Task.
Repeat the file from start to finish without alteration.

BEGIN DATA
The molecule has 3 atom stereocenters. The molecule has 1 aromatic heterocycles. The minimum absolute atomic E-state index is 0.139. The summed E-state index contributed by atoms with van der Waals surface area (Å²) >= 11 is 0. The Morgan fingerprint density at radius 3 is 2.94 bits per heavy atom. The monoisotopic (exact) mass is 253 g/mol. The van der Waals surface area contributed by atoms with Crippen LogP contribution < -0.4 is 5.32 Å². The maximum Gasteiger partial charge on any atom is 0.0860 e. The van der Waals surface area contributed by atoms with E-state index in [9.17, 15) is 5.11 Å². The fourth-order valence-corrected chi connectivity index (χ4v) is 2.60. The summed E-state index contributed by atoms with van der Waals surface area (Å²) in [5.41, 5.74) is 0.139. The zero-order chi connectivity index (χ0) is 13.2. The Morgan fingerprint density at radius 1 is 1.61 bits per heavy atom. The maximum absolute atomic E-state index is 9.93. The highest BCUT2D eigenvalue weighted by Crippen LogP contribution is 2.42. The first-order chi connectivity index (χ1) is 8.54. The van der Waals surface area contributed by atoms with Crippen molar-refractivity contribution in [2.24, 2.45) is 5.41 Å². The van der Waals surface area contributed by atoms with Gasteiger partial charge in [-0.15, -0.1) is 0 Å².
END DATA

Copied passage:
The molecule has 3 atom stereocenters. The molecule has 1 aromatic heterocycles. The minimum absolute atomic E-state index is 0.139. The summed E-state index contributed by atoms with van der Waals surface area (Å²) >= 11 is 0. The Morgan fingerprint density at radius 3 is 2.94 bits per heavy atom. The monoisotopic (exact) mass is 253 g/mol. The van der Waals surface area contributed by atoms with Crippen LogP contribution < -0.4 is 5.32 Å². The maximum Gasteiger partial charge on any atom is 0.0860 e. The van der Waals surface area contributed by atoms with E-state index in [9.17, 15) is 5.11 Å². The fourth-order valence-corrected chi connectivity index (χ4v) is 2.60. The summed E-state index contributed by atoms with van der Waals surface area (Å²) in [5.41, 5.74) is 0.139. The zero-order chi connectivity index (χ0) is 13.2. The Morgan fingerprint density at radius 1 is 1.61 bits per heavy atom. The maximum absolute atomic E-state index is 9.93. The highest BCUT2D eigenvalue weighted by Crippen LogP contribution is 2.42. The first-order chi connectivity index (χ1) is 8.54. The van der Waals surface area contributed by atoms with Crippen molar-refractivity contribution in [2.24, 2.45) is 5.41 Å². The van der Waals surface area contributed by atoms with Gasteiger partial charge in [-0.15, -0.1) is 0 Å².